El nuevo impasse transatlántico

WASHINGTON, DC – La reciente gira europea del senador Barack Obama sugiere que el senador de Illinois es el favorito de Europa para ser el próximo presidente de Estados Unidos. Pero los europeos no deberían esperar demasiado. Si bien Obama probablemente le devolvería la civilidad y la cortesía al discurso transatlántico, las fuentes de fricción son más profundas. Los intereses geopolíticos de Europa y Estados Unidos se han estado distanciando, y pueden seguir haciéndolo, no importa quién sea el presidente.

Interrumpir este alejamiento progresivo demandará cambios importantes en la perspectiva y la política a ambos lados del Atlántico. Estados Unidos tendrá que dejar de definir sus intereses transatlánticos en términos de su mentalidad hegemónica, y Europa deberá asumir un control más pleno de su propia región.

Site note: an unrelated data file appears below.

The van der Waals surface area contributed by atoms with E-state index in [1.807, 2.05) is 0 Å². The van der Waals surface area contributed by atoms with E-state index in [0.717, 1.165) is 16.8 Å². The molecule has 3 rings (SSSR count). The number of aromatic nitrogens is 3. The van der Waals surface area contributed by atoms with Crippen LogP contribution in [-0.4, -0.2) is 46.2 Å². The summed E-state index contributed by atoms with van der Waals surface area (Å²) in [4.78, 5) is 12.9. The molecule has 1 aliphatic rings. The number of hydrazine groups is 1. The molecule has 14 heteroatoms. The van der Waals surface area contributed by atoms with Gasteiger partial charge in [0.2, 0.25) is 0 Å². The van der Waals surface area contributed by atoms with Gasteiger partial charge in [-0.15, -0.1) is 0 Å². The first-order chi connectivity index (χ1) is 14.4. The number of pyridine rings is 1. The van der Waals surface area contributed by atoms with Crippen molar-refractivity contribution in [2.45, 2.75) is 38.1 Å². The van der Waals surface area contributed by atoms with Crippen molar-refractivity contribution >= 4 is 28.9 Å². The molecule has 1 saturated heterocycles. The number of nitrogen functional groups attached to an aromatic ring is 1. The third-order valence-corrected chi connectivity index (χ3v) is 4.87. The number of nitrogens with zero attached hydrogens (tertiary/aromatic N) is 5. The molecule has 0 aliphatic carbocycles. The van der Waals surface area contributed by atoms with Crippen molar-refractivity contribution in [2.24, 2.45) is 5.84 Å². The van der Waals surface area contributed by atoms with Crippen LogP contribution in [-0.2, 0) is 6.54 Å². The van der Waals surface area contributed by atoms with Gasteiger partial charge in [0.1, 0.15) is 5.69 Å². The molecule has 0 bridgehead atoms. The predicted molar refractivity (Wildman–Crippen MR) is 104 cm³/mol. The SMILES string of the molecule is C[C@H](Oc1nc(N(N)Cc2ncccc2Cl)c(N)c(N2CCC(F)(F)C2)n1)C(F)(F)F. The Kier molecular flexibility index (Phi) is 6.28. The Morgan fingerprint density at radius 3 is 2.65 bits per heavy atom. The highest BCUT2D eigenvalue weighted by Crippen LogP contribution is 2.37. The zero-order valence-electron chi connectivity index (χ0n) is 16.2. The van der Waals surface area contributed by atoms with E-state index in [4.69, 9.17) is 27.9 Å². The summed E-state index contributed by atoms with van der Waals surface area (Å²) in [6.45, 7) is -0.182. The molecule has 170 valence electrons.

Hablar de intereses “geopolíticos” subraya la influencia de la geografía a la hora de darle forma a esos intereses. Como alguna vez coincidieron Charles de Gaulle y Winston Churchill: “Cuando se dijo y se hizo todo, Gran Bretaña es una isla; Francia, la capa de un continente; Estados Unidos, otro mundo”. Ambos entendían que, durante siglos, el Canal de la Mancha había sido una monumental barrera geopolítica para que Gran Bretaña y Francia pudieran compartir sus intereses de manera duradera. Si el Canal ha sido una barrera semejante, los lazos duraderos a lo ancho del Atlántico parecen improbables.

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